Chuba Hubbard would have likely been a second-round draft pick, at minimum, had he decided to turn pro after an astounding 2019 season.
Instead, the Oklahoma State running back returned last year, and his stock dropped like a .com company in the 1990s.
“I wanted to win a championship, I wanted to get my degree and I wanted to mature,” said Hubbard, following his pro day on Thursday on why he returned for another year. “I feel I did a lot of that.
"Obviously, the one thing I wasn’t able to help my team do is win a championship. That’s something that will always be on my back. I hope at this next level whatever team decides to pick me up I can help them win a championship.”
That brings us to the Eagles.
There’s a running back that can be found in every round of the 2021 NFL Draft, and they need one.
It’s all well and good that Boston Scott signed his free-agent tender and will return, joining Miles Sanders in a backfield that wasn’t, shall we say, consistently dynamic in 2020.
Both runners had their moments, with Sanders hitting home runs three times with runs of 74 yards or longer and Scott showing his mettle against the New York Giants, as he usually does against them, with a dandy 19-yard TD catch to win a game in October.
It should be added that Sanders probably racks up a 1,000-yard rushing season had he not missed four games with injuries. As it was, he ended with 867 yards on the ground with six touchdowns.
That’s the point, though. He wasn’t able to hold up after being asked to carry the load and be a three-down back.
The Eagles need more and not just the cliche of a “big-down back who can pick up the tough yards on third-and-short.” In the spirit of competition being preached by head coach Nick Sirianni, bring one in who can push Sanders, one who can split reps with him.
My Eagles mock draft 2.0 has the Eagles taking North Carolina’s Javonte Williams in the second round.
If that's too rich, how about Hubbard, who grew up in Edmonton, Canada, maybe in the fourth round?
As a redshirt sophomore, he had the second-best individual rushing season in OSU history behind Barry Sanders, who rushed for 2,850 yards in 1988. Hubbard joined Sanders as the only OSU player to rush for 2,000 yards after leading the country with 2,094 yards and was named the Big 12 Offensive Player of the Year and a unanimous All-American.
He had 21 touchdowns that year to go along with 23 catches for 198 yards in 13 games.
Then came 2020, a year plagued by a high ankle sprain that eventually shut him down for the final three games. In seven games, he had 625 yards and five scores with eight receptions for 52 yards.
“I think I’m one of the top running backs if not the top,” he said. “Obviously, this last year, people can say I had a down year. A lot of people don’t know I was coming off a lot of surgeries. There were a lot of different things going on with my body, my health.
“Wherever I get drafted, first round, seventh round, undrafted free agent, whatever happens, I just need a shot. I’ll be ready for it.
“Talking to teams, I’m a very raw player. That’s the way I look at it. I have a lot of things to work on. I feel I do a lot of things well, but I’m someone who’s not complacent; always trying to get better, always trying to get faster, stronger, work on my hands, work on my routes, pass protection all of these things. I have a lot of room to grow.”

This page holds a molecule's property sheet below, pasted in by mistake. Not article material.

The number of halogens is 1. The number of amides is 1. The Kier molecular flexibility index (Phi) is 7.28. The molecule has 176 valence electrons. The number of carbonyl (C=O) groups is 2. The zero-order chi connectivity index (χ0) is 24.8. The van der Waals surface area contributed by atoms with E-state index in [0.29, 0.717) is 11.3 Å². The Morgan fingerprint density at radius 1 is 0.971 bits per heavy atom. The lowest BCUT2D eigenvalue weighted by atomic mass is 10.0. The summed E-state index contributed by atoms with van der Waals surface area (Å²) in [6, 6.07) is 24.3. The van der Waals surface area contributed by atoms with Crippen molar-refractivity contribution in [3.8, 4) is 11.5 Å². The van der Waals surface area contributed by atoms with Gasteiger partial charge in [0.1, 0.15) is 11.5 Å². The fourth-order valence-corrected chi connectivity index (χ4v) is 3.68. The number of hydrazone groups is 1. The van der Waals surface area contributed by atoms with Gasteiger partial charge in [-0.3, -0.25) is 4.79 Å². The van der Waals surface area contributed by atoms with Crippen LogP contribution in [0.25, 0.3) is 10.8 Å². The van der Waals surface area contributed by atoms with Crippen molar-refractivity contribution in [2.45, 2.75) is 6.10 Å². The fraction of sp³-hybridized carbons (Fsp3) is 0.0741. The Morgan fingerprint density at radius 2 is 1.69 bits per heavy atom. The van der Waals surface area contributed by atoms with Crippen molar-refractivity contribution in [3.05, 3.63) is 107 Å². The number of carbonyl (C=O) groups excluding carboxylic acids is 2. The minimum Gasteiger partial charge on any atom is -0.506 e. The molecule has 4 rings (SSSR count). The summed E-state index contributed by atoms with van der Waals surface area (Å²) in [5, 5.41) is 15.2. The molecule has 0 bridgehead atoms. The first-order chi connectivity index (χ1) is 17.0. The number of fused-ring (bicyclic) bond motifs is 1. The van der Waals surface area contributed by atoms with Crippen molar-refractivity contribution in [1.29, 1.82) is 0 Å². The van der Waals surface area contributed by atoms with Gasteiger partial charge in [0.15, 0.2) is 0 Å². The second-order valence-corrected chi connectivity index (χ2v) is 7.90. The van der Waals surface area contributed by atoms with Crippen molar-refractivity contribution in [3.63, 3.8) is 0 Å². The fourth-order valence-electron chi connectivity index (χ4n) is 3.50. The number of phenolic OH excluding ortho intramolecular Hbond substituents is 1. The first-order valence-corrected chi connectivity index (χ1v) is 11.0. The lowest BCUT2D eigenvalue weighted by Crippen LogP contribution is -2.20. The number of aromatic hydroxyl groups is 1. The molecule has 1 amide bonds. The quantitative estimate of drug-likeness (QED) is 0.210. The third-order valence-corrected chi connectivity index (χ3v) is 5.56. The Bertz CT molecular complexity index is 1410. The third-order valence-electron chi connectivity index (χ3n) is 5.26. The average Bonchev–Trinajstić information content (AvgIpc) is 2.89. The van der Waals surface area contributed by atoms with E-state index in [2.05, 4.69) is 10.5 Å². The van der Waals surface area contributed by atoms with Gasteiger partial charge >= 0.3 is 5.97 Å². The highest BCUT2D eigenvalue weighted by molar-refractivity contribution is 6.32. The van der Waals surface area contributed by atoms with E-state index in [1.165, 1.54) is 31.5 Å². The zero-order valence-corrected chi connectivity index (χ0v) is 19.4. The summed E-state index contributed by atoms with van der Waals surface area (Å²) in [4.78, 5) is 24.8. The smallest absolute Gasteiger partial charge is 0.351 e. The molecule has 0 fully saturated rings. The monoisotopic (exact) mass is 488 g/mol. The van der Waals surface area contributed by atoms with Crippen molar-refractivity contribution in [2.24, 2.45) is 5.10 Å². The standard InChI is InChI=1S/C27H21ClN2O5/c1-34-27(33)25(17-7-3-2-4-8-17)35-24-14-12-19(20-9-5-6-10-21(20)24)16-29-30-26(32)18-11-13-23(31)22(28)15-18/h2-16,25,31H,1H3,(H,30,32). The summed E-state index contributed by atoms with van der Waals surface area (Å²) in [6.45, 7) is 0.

At his pro day, Hubbard measured 6-foot, 210 pounds, ran a 4.5 with a 36-0 vertical, a 10-0 broad jump, and 20 reps on the bench.
One area in which Hubbard says he has grown is off the field.
Last June, he was outraged after his coach, Mike Gundy, was seen on social media wearing a One America News Network (OANN) shirt on a fishing trip. The nation was in the midst of civil unrest over the murder of George Floyd and Hubbard wasn’t happy his coach was wearing a shirt emblazoned with the initials of a far right-wing cable channel.
Hubbard tweeted at the time:
"I will not stand for this. This is completely insensitive to everything going on in society, and it's unacceptable. I will not be doing anything with Oklahoma State until things CHANGE."
Hubbard eventually mended things with Gundy.
“At end of the day, I’m Chuba, that’s someone who will stand up for what’s right,” he said last week. “I’m going to speak up when I think something’s wrong. I look at myself as a leader, not just on the football field but off the football field. So, whenever I’m called to do something or I need to speak up on something, I’ll do that.
“That being said, I make mistakes, I learn from them. I’m a young man, I’m still growing in a lot of different ways. Like I said, I make mistakes, but I do things well as well. The big thing is I always learn from my mistakes, I always learn from my greatest success. I’m still a growing leader, I’m still working on a lot of things, but when it comes to that aspect, I think it’s a good attribute to have.”
Ed Kracz is the publisher of SI.com’s EagleMaven. Check out the latest Eagles news at www.SI.com/NFL/Eagles and please follow him on Twitter: @kracze.
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